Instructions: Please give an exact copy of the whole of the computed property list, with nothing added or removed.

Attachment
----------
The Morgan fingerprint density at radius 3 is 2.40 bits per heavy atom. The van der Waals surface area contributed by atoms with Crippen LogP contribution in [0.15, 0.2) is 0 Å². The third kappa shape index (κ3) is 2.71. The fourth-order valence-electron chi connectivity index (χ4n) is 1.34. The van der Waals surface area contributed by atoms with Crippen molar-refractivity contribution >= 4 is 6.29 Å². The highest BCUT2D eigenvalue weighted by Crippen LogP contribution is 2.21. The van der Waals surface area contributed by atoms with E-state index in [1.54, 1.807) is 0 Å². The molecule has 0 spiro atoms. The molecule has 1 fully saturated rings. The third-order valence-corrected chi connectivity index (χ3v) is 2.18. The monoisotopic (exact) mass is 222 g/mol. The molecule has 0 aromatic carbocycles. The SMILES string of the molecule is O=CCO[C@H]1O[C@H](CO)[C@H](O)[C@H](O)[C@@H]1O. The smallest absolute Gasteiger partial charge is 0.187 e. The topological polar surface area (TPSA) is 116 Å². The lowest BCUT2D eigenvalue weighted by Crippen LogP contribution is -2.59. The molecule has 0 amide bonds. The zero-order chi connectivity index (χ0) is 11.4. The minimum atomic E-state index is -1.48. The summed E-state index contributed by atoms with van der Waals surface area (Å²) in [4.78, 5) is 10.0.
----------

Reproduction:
The Morgan fingerprint density at radius 3 is 2.40 bits per heavy atom. The van der Waals surface area contributed by atoms with Crippen LogP contribution in [0.15, 0.2) is 0 Å². The third kappa shape index (κ3) is 2.71. The fourth-order valence-electron chi connectivity index (χ4n) is 1.34. The van der Waals surface area contributed by atoms with Crippen molar-refractivity contribution >= 4 is 6.29 Å². The highest BCUT2D eigenvalue weighted by Crippen LogP contribution is 2.21. The van der Waals surface area contributed by atoms with E-state index in [1.54, 1.807) is 0 Å². The molecule has 0 spiro atoms. The molecule has 1 fully saturated rings. The third-order valence-corrected chi connectivity index (χ3v) is 2.18. The monoisotopic (exact) mass is 222 g/mol. The molecule has 0 aromatic carbocycles. The SMILES string of the molecule is O=CCO[C@H]1O[C@H](CO)[C@H](O)[C@H](O)[C@@H]1O. The smallest absolute Gasteiger partial charge is 0.187 e. The topological polar surface area (TPSA) is 116 Å². The lowest BCUT2D eigenvalue weighted by Crippen LogP contribution is -2.59. The molecule has 0 amide bonds. The zero-order chi connectivity index (χ0) is 11.4. The minimum atomic E-state index is -1.48. The summed E-state index contributed by atoms with van der Waals surface area (Å²) in [4.78, 5) is 10.0.